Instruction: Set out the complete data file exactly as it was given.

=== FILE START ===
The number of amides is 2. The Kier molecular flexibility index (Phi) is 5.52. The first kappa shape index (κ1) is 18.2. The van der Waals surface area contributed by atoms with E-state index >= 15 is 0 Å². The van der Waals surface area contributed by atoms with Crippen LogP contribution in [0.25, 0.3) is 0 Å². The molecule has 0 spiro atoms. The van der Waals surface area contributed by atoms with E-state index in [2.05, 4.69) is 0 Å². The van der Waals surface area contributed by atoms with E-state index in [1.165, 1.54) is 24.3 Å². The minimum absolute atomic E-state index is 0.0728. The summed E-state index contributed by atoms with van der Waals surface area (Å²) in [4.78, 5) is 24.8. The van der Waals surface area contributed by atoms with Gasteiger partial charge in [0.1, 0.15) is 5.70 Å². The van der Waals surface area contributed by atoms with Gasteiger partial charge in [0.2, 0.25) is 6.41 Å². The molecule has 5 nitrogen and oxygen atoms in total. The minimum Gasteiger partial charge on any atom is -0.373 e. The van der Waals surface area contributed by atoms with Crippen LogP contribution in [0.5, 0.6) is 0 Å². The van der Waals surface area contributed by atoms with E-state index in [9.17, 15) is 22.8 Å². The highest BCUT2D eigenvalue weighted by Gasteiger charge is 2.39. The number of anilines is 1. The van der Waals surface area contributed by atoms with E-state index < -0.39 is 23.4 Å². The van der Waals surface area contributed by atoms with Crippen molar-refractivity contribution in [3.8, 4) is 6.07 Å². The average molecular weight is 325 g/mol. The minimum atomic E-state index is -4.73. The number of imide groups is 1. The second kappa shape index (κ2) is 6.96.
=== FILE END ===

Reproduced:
The number of amides is 2. The Kier molecular flexibility index (Phi) is 5.52. The first kappa shape index (κ1) is 18.2. The van der Waals surface area contributed by atoms with E-state index >= 15 is 0 Å². The van der Waals surface area contributed by atoms with Crippen LogP contribution in [0.25, 0.3) is 0 Å². The molecule has 0 spiro atoms. The van der Waals surface area contributed by atoms with E-state index in [2.05, 4.69) is 0 Å². The van der Waals surface area contributed by atoms with E-state index in [1.165, 1.54) is 24.3 Å². The minimum absolute atomic E-state index is 0.0728. The summed E-state index contributed by atoms with van der Waals surface area (Å²) in [4.78, 5) is 24.8. The van der Waals surface area contributed by atoms with Gasteiger partial charge in [0.1, 0.15) is 5.70 Å². The van der Waals surface area contributed by atoms with Gasteiger partial charge in [0.2, 0.25) is 6.41 Å². The molecule has 5 nitrogen and oxygen atoms in total. The minimum Gasteiger partial charge on any atom is -0.373 e. The van der Waals surface area contributed by atoms with Crippen LogP contribution in [0.5, 0.6) is 0 Å². The van der Waals surface area contributed by atoms with E-state index in [9.17, 15) is 22.8 Å². The highest BCUT2D eigenvalue weighted by Gasteiger charge is 2.39. The number of anilines is 1. The van der Waals surface area contributed by atoms with E-state index < -0.39 is 23.4 Å². The van der Waals surface area contributed by atoms with Crippen molar-refractivity contribution in [3.8, 4) is 6.07 Å². The average molecular weight is 325 g/mol. The minimum atomic E-state index is -4.73. The number of imide groups is 1. The second kappa shape index (κ2) is 6.96.